LAFAYETTE, Tenn. (AP) — A north-central Tennessee man is being called a hero for rushing into a burning house to save three neighbors from a weekend fire that instead claimed his life and theirs.
Danny Nash, 55, was killed while trying to evacuate an older couple and a disabled woman from the home.
The fire broke out around 7 p.m. Sunday in a rural part of Macon County near Lafayette (lah-FAY'-et), about 50 miles northeast of Nashville.
The three-bedroom brick house was still smoldering Monday morning and surrounded by police tape. The only part of the structure left standing was a carport with two vehicles inside. The rest of the home had collapsed into the basement. Fire investigators were waiting for the debris to cool down completely before they could determine the cause of the blaze.
Sheila Nash, 54, said she and her husband, Danny, were driving home Sunday evening when they saw smoke rising from the back of their neighbors' home.
"He jumped out of the car and said he was going to save them," she said.
Her husband tried to open the front door, she said, but it was locked. She said he managed to enter the house from a door at the carport and pulled 73-year-old Barbara Solomon and her 80-year-old husband Robert to the front door.
Another neighbor, Tom Dawes, was trying to unlock the front door, but Nash told him to stay away as the house quickly became engulfed in flames.
"He said to me, 'Tom, get off the porch, it's fixing to fall,'" Dawes said Nash called to him. Blackened wood and columns were all that remained of the front porch on Monday.
Firefighters later pulled the Solomon couple out, but they did not survive. Sheila Nash said her husband also tried to save Barbara Solomon's sister, 65-year-old Alice Cockrill, who was described by authorities as disabled, but they both were killed.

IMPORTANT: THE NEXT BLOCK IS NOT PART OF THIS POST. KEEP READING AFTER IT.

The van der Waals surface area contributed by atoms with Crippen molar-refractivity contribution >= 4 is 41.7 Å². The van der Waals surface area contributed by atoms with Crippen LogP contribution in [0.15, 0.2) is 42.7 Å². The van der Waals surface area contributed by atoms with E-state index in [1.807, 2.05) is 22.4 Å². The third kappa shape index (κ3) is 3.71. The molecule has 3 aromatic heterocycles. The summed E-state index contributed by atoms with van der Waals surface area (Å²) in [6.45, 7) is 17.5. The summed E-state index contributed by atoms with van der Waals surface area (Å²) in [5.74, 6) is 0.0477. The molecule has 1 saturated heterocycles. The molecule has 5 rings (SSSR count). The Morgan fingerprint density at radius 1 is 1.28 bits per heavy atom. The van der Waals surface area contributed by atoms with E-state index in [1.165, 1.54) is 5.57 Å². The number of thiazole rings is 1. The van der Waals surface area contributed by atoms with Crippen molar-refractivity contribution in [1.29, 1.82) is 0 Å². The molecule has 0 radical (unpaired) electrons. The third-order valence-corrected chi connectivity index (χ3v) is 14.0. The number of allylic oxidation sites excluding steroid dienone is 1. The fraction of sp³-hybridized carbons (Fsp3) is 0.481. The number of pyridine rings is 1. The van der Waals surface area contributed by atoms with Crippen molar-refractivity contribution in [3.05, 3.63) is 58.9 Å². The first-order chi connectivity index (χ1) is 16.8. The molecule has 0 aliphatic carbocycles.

The Solomons had lived in the ranch style house on the one-lane unpaved Cave Hollow Road for about 30 years and Barbara Solomon had recently retired as a nurse administrator for the Macon County hospital, Sheila Nash said. Robert Solomon had health problems and needed to use an oxygen tank, neighbors said.
"She retired three months ago as a charge nurse at the hospital to take care of her husband," said Lafayette County Fire Chief Keith Scruggs.
Danny Nash grew up on Cave Hollow Road on his family's farm. He and his wife had been getting ready to celebrate their 36th anniversary this month. Sheila Nash said her husband would help Solomons out with small tasks around the house. Danny Nash worked for 10 years at Mueller Refrigeration in Huntsville, Tenn., and was a deacon at the Hilltop Missionary Baptist Church.
The Nashes' daughter, Amy Chandler, 35, said her father's actions were in character for him.
"He didn't think nothing about his own life," she said. "He thought he could save them."
Sheila Nash said she and her husband liked riding motorcycles and horses, and he volunteered to entertain children dressed up as a Shriner clown. Just last week, she said, the couple had gone to a local Head Start program to read to children as a part of national Read Across America activities.
"Danny is the hero," Tom Dawes said. "The good book says there is no greater love than a man who gives his life for a neighbor."